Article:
Prostate cancer is the second most common cause of male cancer deaths in the United States. Here we present the complete sequence of seven primary prostate cancers and their paired normal counterparts. Several tumors contained complex chains of balanced rearrangements that occurred within or adjacent to known cancer genes. Rearrangement breakpoints were enriched near open chromatin, androgen receptor and ERG DNA binding sites in the setting of the ETS gene fusion TMPRSS2-ERG, but inversely correlated with these regions in tumors lacking ETS fusions. This observation suggests a link between chromatin or transcriptional regulation and the genesis of genomic aberrations. Three tumors contained rearrangements that disrupted CADM2, and four harbored events disrupting either PTEN (unbalanced events), a prostate tumor suppressor, or MAGI2 (balanced events), a PTEN interacting protein not previously implicated in prostate tumorigenesis. Thus, genomic rearrangements may arise from transcriptional or chromatin aberrancies to engage prostate tumorigenic mechanisms.
Prostate cancer is a clinically heterogeneous and multifocal disease. More than 80% of patients with prostate cancer harbor multiple geographically discrete cancer foci at the time of diagnosis. Emerging data suggest that these foci are molecularly distinct consistent with the hypothesis that they arise as independent clones. One of the strongest arguments is the heterogeneity observed in the status of E26 transformation specific (ETS) rearrangements between discrete tumor foci. The clonal evolution of individual prostate cancer foci based on recent studies demonstrates intertumoral heterogeneity with intratumoral homogeneity. The issue of multifocality and interfocal heterogeneity is important and has not been fully elucidated due to lack of the systematic evaluation of ETS rearrangements in multiple tumor sites. The current study investigates the frequency of multiple gene rearrangements within the same focus and between different cancer foci. Fluorescence in situ hybridization (FISH) assays were designed to detect the four most common recurrent ETS gene rearrangements. In a cohort of 88 men with localized prostate cancer, we found ERG, ETV1, and ETV5 rearrangements in 51% (44/86), 6% (5/85), and 1% (1/86), respectively. None of the cases demonstrated ETV4 rearrangements. Mutual exclusiveness of ETS rearrangements was observed in the majority of cases; however, in six cases, we discovered multiple ETS or 5′ fusion partner rearrangements within the same tumor focus. In conclusion, we provide further evidence for prostate cancer tumor heterogeneity with the identification of multiple concurrent gene rearrangements.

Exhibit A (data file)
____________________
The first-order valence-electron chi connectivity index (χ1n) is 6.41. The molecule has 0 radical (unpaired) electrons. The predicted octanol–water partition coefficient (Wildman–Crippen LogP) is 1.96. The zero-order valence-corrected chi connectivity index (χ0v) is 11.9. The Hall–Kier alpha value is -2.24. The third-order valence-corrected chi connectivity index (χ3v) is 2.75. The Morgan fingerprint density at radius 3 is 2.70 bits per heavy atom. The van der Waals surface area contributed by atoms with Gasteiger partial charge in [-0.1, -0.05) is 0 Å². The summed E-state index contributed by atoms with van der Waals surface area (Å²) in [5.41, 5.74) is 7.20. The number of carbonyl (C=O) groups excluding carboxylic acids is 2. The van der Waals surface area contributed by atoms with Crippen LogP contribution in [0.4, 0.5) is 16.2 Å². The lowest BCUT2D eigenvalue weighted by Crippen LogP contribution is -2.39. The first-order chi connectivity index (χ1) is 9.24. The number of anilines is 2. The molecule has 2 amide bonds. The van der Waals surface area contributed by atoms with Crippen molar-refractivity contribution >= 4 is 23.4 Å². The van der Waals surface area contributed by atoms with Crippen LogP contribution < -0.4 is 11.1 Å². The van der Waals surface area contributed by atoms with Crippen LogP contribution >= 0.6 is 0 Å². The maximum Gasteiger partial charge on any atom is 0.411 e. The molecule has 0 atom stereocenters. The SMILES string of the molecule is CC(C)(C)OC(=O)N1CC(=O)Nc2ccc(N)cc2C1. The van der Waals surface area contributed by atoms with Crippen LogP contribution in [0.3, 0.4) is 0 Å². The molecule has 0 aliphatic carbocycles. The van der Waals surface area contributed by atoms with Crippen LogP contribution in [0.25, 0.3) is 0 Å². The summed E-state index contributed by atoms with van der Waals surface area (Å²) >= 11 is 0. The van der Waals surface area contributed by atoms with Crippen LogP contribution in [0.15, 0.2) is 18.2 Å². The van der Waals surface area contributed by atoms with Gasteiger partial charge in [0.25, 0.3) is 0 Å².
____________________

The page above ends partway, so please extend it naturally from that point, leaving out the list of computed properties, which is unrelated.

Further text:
ETS (E26 transformation specific) rearrangements; TMPRSS2-ERG; heterogeneity; prostate cancer
While recurrent gene fusions involving ETS family transcription factors are common in prostate cancer, their products are considered “undruggable” by conventional approaches. Recently, rare “targetable” gene fusions (involving the ALK kinase), have been identified in 1–5% of lung cancers1, suggesting that similar rare gene fusions may occur in other common epithelial cancers including prostate cancer. Here we employed paired-end transcriptome sequencing to screen ETS rearrangement negative prostate cancers for targetable gene fusions and identified the SLC45A3-BRAF and ESRP1-RAF1 gene fusions. Expression of SLC45A3-BRAF or ESRP1-RAF1 in prostate cells induced a neoplastic phenotype that was sensitive to RAF and MEK inhibitors. Screening a large cohort of patients, we found that although rare (1–2%), recurrent rearrangements in the RAF pathway tend to occur in advanced prostate cancers, gastric cancers, and melanoma. Taken together, our results emphasize the importance of RAF rearrangements in cancer, suggest that RAF and MEK inhibitors may be useful in a subset of gene fusion harboring solid tumors, and demonstrate that sequencing of tumor transcriptomes and genomes may lead to the identification of rare targetable fusions across cancer types.
The majority of prostate cancers harbor gene fusions of the 5′-untranslated region of the androgen-regulated transmembrane protease, serine 2 (TMPRSS2) promoter with erythroblast transformation specific (ETS) transcription factor family members. The common v-ets erythroblastosis virus E26 oncogene homolog [avian] (TMPRSS2–ERG) fusion is associated with a more aggressive clinical phenotype, implying the existence of a distinct subclass of prostate cancer defined by this fusion.
We used cDNA-mediated annealing, selection, ligation, and extension to determine the expression profiles of 6144 transcriptionally informative genes in archived biopsy samples from 455 prostate cancer patients in the Swedish Watchful Waiting cohort (1987–1999) and the US-based Physicians Health Study cohort (1983–2003). A gene expression signature for prostate cancers with the TMPRSS2-ERG fusion was determined using partitioning and classification models and used in computational functional analysis. Cell proliferation and TMPRSS2-ERG expression in androgen receptor–negative (NCI-H660) and –positive (VCaP-ERβ) prostate cancer cells after treatment with vehicle or estrogenic compounds were assessed by viability assays and quantitative polymerase chain reaction, respectively. All statistical tests were two-sided.